From there we attempted to navigate our way to our hotel, struggling with how very little French we know. I let Joh do the navigating, as he seemed to have a much better sense of direction than myself. After check-in we had a little afternoon nap, before eating baguettes for lunch at a nearby restaurant. We wandered the streets around our hotel, which was probably not a major tourist attraction area compared to other parts of the city. We enjoyed observing the different culture and way of life of people living in France.
Day Six: Champs Élysées, Arc de Triumph and the Seine River cruise
Today we rode the ‘L’OpenTour’ hop-on, hop-off tour bus around the Paris. Joh and I got off the bus to walk 1.9km along the busy Champs Élysées street, to the Arc de Triumph at the end of the road. The arc stands in the middle of a round about, which is supposed to be seven unmarked lanes wide. The traffic that travels around this round about is crazy. Neither Joh or I could figure out the rules of this round about but somehow we never witnessed any crashes. Although Joh and I aren’t experts on art, we could appreciate the detail of the carvings in The Arc de Triumph.
In the late afternoon, we took an hour long cruise down the Siene River, departing from in front of the Eiffel Tower.
Day Seven: Climbing the Eiffel Tower
Like every good tourist of Paris, we climbed the Eiffel Tower. Feeling energetic, Joh and I decided to take the stairs to the second floor. When we made it we weren’t sure if we were tired from the climb or the views were just breath taking. The elevator took us the rest of the way to the top of the tower, where we could see to the far suburbs of the city. It was amazing to witness the layout of Paris, and compare it to the layout of London that was saw from the London Eye. We learnt that the Eiffel Tower was built for the World Fair and was supposed to be taken down after the fair had ended. It has since become a landmark of Paris. We also ate macaroons on top of the Eiffel Tower, just to really fit in.
Day Eight: Scotland Bound
Today we were up before the sun. We quickly packed our backs, left our key card at reception, and ran with our suitcases through the empty Paris streets to the train station. We caught an early train back to London where we would then fly to Scotland. What we didn’t realize until we arrived in London, is that the tube wasn’t in use due to a strike. I started to stress with only 3 hours to find our way to the airport. The line for a cab at the train station was at least one hundred people long, and the bus lines were almost as bad. Starting to panic, we decided to check for a cab rank that wasn’t at busy train station. Luckily enough we came past a small store that booked us the last Mini Cab available for the day. They put a rush on it, and it almost cost us an arm and a leg (due to increased prices because of the strike) but most importantly we made it to our flight on time.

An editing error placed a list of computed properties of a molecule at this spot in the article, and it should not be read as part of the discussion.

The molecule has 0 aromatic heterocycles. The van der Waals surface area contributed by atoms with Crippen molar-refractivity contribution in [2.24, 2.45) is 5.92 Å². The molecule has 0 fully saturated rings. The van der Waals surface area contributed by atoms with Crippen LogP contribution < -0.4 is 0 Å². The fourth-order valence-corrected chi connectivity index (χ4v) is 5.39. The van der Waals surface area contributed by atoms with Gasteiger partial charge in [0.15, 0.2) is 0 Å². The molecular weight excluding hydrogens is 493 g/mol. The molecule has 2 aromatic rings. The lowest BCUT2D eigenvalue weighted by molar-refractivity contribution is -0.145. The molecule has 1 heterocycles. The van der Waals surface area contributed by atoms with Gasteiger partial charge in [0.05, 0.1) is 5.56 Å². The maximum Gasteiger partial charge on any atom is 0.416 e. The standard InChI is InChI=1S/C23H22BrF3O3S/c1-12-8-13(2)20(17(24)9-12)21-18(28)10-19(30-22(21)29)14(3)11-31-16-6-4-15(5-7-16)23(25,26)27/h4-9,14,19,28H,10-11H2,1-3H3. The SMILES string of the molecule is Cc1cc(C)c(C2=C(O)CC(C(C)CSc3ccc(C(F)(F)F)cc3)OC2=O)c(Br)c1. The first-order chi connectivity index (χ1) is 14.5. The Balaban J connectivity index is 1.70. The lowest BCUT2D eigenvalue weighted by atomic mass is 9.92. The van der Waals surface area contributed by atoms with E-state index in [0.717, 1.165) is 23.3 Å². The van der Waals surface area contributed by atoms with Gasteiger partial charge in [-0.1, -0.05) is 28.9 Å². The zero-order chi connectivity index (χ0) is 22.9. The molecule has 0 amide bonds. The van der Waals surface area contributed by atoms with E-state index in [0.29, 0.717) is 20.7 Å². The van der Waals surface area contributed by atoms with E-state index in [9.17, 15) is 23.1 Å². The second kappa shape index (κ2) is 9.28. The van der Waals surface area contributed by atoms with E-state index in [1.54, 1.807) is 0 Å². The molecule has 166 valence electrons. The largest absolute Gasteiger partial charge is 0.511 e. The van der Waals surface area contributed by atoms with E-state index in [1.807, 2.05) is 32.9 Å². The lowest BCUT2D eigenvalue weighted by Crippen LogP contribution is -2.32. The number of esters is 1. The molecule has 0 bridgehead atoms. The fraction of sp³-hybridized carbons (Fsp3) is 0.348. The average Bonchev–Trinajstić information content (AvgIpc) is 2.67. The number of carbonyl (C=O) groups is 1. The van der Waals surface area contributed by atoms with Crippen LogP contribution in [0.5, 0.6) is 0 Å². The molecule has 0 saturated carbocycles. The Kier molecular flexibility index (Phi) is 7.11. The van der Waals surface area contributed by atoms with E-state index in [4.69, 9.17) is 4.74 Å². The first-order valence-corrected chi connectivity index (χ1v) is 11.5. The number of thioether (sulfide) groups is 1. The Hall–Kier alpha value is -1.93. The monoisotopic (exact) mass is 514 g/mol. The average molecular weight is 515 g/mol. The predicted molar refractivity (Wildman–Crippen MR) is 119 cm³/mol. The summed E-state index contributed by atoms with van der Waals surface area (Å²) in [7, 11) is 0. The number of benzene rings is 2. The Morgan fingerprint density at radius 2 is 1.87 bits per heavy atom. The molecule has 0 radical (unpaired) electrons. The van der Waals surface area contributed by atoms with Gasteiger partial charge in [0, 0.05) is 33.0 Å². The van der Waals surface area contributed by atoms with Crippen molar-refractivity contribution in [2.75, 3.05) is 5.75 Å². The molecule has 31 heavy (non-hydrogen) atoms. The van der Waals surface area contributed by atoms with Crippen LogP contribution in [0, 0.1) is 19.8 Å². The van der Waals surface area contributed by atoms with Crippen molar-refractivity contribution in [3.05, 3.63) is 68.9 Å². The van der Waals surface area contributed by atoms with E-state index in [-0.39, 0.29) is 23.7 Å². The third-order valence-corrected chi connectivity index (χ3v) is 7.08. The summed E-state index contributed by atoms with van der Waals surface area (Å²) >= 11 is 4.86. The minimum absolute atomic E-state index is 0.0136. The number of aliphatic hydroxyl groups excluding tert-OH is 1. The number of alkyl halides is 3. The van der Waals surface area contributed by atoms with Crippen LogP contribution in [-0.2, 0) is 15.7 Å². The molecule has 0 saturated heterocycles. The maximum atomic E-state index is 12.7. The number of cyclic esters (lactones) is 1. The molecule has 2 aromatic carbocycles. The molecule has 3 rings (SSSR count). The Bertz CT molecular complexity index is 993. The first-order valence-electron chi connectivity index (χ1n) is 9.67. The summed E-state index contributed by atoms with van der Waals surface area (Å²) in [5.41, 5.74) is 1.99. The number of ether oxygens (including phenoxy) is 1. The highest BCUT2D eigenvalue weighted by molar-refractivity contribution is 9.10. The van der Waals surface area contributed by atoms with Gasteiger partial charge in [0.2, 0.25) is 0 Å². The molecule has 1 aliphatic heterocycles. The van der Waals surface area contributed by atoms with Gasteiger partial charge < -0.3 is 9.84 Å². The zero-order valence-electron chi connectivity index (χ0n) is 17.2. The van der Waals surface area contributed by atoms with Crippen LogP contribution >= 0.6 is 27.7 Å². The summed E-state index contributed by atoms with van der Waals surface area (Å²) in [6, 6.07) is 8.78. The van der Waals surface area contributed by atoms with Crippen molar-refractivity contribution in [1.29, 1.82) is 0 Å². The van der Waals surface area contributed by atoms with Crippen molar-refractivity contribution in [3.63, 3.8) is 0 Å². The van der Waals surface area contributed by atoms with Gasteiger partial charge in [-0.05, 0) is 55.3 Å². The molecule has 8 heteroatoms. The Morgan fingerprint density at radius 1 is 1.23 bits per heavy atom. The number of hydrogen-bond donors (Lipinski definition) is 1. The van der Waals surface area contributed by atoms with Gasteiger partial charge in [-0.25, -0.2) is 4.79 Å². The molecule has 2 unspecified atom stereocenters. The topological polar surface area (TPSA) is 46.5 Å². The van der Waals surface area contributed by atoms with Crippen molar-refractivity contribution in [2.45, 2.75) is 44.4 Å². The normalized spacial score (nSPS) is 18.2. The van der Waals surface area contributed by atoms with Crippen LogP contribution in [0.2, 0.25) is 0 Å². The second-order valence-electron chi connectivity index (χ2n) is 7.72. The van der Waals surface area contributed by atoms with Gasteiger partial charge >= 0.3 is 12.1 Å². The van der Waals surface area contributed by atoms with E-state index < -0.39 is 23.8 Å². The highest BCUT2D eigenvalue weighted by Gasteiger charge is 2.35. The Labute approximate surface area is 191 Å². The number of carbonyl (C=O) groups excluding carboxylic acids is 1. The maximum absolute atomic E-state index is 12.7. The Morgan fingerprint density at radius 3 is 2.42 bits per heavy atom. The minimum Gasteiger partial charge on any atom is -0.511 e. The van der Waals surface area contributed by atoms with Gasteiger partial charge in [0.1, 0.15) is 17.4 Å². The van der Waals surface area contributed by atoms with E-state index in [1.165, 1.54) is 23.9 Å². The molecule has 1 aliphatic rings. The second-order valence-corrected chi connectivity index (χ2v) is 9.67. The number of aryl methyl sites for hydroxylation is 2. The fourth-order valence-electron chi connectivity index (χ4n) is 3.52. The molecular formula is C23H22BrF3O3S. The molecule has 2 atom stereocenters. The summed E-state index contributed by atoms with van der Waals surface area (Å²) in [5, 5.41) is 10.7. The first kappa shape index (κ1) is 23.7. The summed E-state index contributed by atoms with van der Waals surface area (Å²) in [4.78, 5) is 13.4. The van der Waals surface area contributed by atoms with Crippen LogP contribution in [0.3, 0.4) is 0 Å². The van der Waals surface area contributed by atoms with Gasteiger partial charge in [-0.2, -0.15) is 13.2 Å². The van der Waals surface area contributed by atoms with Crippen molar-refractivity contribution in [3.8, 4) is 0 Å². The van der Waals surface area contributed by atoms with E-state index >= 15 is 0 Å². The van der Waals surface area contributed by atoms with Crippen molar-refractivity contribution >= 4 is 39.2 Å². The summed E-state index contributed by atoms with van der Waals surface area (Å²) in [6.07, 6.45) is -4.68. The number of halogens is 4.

That evening we caught a bus to T in the Park where we popped up our efficient tent and waited for the partying to begin.
Day Nine: T in the Park Part 1
We woke up pretty late from being tired from the day before, luckily for us though 30 minutes before The Wombats were playing. It was a great way to start the festival because we were looking forward to them since we found out we won the trip and they played all of our favourite songs too. After The Wombats we ran halfway across the festival grounds to see Duke Dumont in the ‘Wah Wah Tent’, a kind of indoor DJ setup with a killer lightshow. It was a tough call between David Guetta and Kasabian to finish the day off though, but we went with Guetta.
Unfortunately it started to lightly rain just before the set and by the end was pouring down, it didn’t matter so much during the show but on the walk back to the tent everything was so muddy. Our tent didn’t stand up to the rain well either, but we were so knackered we didn’t mind. Duke Dumont came in as favourite for that day with the Wombats and David Guetta tying for second.
Day 10: T in the Park Part 2
After yesterday’s rain the whole festival site was covered in mud, including us. We woke up early to find some food and went back to the tent to make up our minds as to who we wanted to see that day. We started off with circa waves followed by Charli XCX and Labirinth at the same time, so we had to rush across the festival to catch half of both. The Script was a long-time favourite of ours so we had to see them and luckily Alt-J slotted between the Script and Avicii. Lucky we brought our rain coats or we would have been absolutely drenched from the day. Our spirits were a little bit down from the weather but avicii brought them right back up. We then made our way through the mud once again to our temporal home, but we discovered that some other festival goers had set up camp near on top of us, which was a minor inconvenience.